The large rock formation in the center of Racetrack Playa is known as the Grandstand.
One of the rocks that could slide across the Playa, but ONLY if conditions are perfect.
One of the rocks that could slide across the Playa, but only if conditions are perfect.

Tip: Drive to the south end before heading across the Racetrack to find these rocks, as the Playa is much bigger than you think. If you cross from one end of the Playa to the other, you’ll be out there for a long time. We missed the sliding rocks due to the sun setting and the need to find camp before dark. We powered on disappointed, but shortly afterward, made our way to arrive at camp.

Homestake Dry Camp:

Desolate area of Homestake Dry Camp.
Desolate area of Homestake Dry Camp.

Homestake Dry Camp is just that, a dry camp with brush cleared in areas for you to park. Even though we were in Death Valley and thought we couldn’t have a fire (illegal in National Parks) there were fire rings. Do not, and I mean don’t even think about visiting the porta-potty there! Andy made that mistake; he said it was the worst one he ever saw. Now, we don’t need to go into details now, do we?

We had a great night making new friends with a group of folks from LA.
We had a great night making new friends with a group of folks from LA.

After a great night chatting it up with new acquaintances camped at the site next to us (they were from Los Angeles), we headed off to bed early as we had a full day of off-pavement driving and adventuring ahead of us. After a few beers and great conversation, the starry black night whisked us over to the Delica. We grabbed the TP and small shovel (see what we changed here?), did our “business,” and went to bed.

Lippincott Pass Road:

Map of Lippincott Pass Road.This is the start of Lippincott Pass Road, know you and your vehicle's capabilities before attempting.

Know your driving ability and your vehicle’s capabilities before attempting Lippincott Pass Road. This roughly seven-mile trail isn’t for the faint of heart. It’s not for non-4WD vehicles, nor for novice drivers. This rocky, twisted, gnarly pass road has a large sign at the top of the decent. It reads: LIPPINCOTT PASS ROAD, 4X4, HIGH CLEARANCE, NO TOW SERVICE, CAUTION! Other than this sign, the entire area is not marked and there are no signs; bring good maps. Be aware this area is serious back-country. When we drove this trek, we only saw one parked truck but no one else for over 40 miles. Again, keep in mind that if Google tells you there is seven miles for your next leg; it won’t take you 7-10 minutes! This short-mile jaunt took us about an hour. Be prepared for any kind of emergency. There are washouts, most of which have been repaired with large rocks, and in places you’ll only have a foot or so between your outside tire and a disaster. The drop-offs get hairy; a mistake may be fatal.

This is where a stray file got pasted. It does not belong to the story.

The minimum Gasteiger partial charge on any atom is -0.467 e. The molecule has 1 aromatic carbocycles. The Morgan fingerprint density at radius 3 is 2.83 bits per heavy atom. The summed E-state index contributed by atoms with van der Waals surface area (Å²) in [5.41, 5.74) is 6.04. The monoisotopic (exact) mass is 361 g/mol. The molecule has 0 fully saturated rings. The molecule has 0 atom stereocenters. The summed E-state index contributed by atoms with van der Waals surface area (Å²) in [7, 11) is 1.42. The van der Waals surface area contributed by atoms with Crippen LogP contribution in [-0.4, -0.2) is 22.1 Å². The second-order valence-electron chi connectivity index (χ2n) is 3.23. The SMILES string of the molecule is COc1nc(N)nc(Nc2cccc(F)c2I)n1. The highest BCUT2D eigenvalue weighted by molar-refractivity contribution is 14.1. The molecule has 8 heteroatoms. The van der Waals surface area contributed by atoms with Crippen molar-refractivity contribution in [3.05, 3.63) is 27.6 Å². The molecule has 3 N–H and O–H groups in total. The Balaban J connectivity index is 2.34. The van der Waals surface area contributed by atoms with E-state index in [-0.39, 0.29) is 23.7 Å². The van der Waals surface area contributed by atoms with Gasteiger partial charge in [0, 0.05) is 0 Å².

Lots of narrow and winding sections of Lippincott.
Lots of narrow and winding sections of Lippincott.
There's no good place to pull off in most all of Lippincott Pass Road.
There’s no good place to pull off in most all of Lippincott Pass Road.
Three-wheeling it down the technical parts of Lippincott!
Three-wheeling it down the technical parts of Lippincott!

Our Delica managed the rocky terrain well, albeit it three-wheeling a few times. Andy was behind the wheel and required the utmost concentration. He took his time over the technical sections. This was the first time we took The Space Tractor over some good-sized boulders. Pucker factor for sure! Our house made it through safely.

We're almost to the valley floor, but there's still a fair bit of switchbacks to conquer.
We’re almost to the valley floor, but there’s still a fair bit of switchbacks to conquer.
We finally see Saline Valley below, close to our final leg!
We finally see Saline Valley below, close to our final leg!

Thank goodness no one was coming up as we were heading down. A good section of this road (also known as Lippincott Grade) has no areas to pull off for passing. Have no fear, the last portion of Lippincott Pass Road flattens out and connects with Saline Valley Road. We stopped, caught our breath a bit, changed clothes as the temperatures were heating up (or maybe that was our adrenaline pumping), and had a snack.

Interaction of Saline Valley and Lippincott Pass Road. Photo courtesy of Andy Lilienthal.
Intersection of Saline Valley and Lippincott Pass Road. Photo by Andy Lilienthal.

Saline Valley Road (including Saline Valley Alt Road):